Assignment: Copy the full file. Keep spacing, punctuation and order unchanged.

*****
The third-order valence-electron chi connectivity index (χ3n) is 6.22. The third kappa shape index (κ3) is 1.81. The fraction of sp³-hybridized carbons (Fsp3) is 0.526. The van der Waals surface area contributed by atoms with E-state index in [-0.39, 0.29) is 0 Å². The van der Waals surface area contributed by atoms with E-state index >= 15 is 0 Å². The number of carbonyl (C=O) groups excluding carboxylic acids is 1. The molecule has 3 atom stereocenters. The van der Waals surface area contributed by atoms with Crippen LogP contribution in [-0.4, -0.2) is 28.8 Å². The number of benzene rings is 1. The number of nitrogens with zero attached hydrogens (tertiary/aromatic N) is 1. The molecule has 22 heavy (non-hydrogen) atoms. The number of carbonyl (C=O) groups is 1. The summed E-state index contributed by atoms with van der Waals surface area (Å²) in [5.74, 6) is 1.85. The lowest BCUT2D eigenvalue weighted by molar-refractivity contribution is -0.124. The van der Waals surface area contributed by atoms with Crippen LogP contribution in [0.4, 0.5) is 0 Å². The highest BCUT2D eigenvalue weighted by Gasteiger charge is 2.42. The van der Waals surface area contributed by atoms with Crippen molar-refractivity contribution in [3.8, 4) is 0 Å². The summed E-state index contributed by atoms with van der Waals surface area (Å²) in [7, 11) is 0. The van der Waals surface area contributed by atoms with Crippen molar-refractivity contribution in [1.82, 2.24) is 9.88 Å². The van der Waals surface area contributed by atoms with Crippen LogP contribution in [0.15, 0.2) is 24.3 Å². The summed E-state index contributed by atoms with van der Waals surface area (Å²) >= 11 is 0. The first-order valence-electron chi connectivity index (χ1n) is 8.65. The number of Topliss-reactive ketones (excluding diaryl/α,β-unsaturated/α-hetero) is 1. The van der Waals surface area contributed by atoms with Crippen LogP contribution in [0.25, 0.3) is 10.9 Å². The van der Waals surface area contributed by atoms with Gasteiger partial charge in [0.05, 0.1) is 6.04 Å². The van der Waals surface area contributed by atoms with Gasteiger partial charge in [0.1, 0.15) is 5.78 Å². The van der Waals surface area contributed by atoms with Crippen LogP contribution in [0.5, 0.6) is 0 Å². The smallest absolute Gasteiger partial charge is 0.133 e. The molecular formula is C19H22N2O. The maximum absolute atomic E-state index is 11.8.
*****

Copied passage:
The third-order valence-electron chi connectivity index (χ3n) is 6.22. The third kappa shape index (κ3) is 1.81. The fraction of sp³-hybridized carbons (Fsp3) is 0.526. The van der Waals surface area contributed by atoms with E-state index in [-0.39, 0.29) is 0 Å². The van der Waals surface area contributed by atoms with E-state index >= 15 is 0 Å². The number of carbonyl (C=O) groups excluding carboxylic acids is 1. The molecule has 3 atom stereocenters. The van der Waals surface area contributed by atoms with Crippen LogP contribution in [-0.4, -0.2) is 28.8 Å². The number of benzene rings is 1. The number of nitrogens with zero attached hydrogens (tertiary/aromatic N) is 1. The molecule has 22 heavy (non-hydrogen) atoms. The number of carbonyl (C=O) groups is 1. The summed E-state index contributed by atoms with van der Waals surface area (Å²) in [5.74, 6) is 1.85. The lowest BCUT2D eigenvalue weighted by molar-refractivity contribution is -0.124. The van der Waals surface area contributed by atoms with Crippen LogP contribution in [0.4, 0.5) is 0 Å². The highest BCUT2D eigenvalue weighted by Gasteiger charge is 2.42. The van der Waals surface area contributed by atoms with Crippen molar-refractivity contribution in [3.8, 4) is 0 Å². The summed E-state index contributed by atoms with van der Waals surface area (Å²) in [7, 11) is 0. The van der Waals surface area contributed by atoms with Crippen molar-refractivity contribution in [1.82, 2.24) is 9.88 Å². The van der Waals surface area contributed by atoms with Crippen LogP contribution in [0.15, 0.2) is 24.3 Å². The summed E-state index contributed by atoms with van der Waals surface area (Å²) >= 11 is 0. The first-order valence-electron chi connectivity index (χ1n) is 8.65. The number of Topliss-reactive ketones (excluding diaryl/α,β-unsaturated/α-hetero) is 1. The van der Waals surface area contributed by atoms with Crippen LogP contribution in [0.25, 0.3) is 10.9 Å². The van der Waals surface area contributed by atoms with Gasteiger partial charge in [0.05, 0.1) is 6.04 Å². The van der Waals surface area contributed by atoms with Gasteiger partial charge in [0.1, 0.15) is 5.78 Å². The van der Waals surface area contributed by atoms with Crippen LogP contribution in [0.5, 0.6) is 0 Å². The smallest absolute Gasteiger partial charge is 0.133 e. The molecular formula is C19H22N2O. The maximum absolute atomic E-state index is 11.8.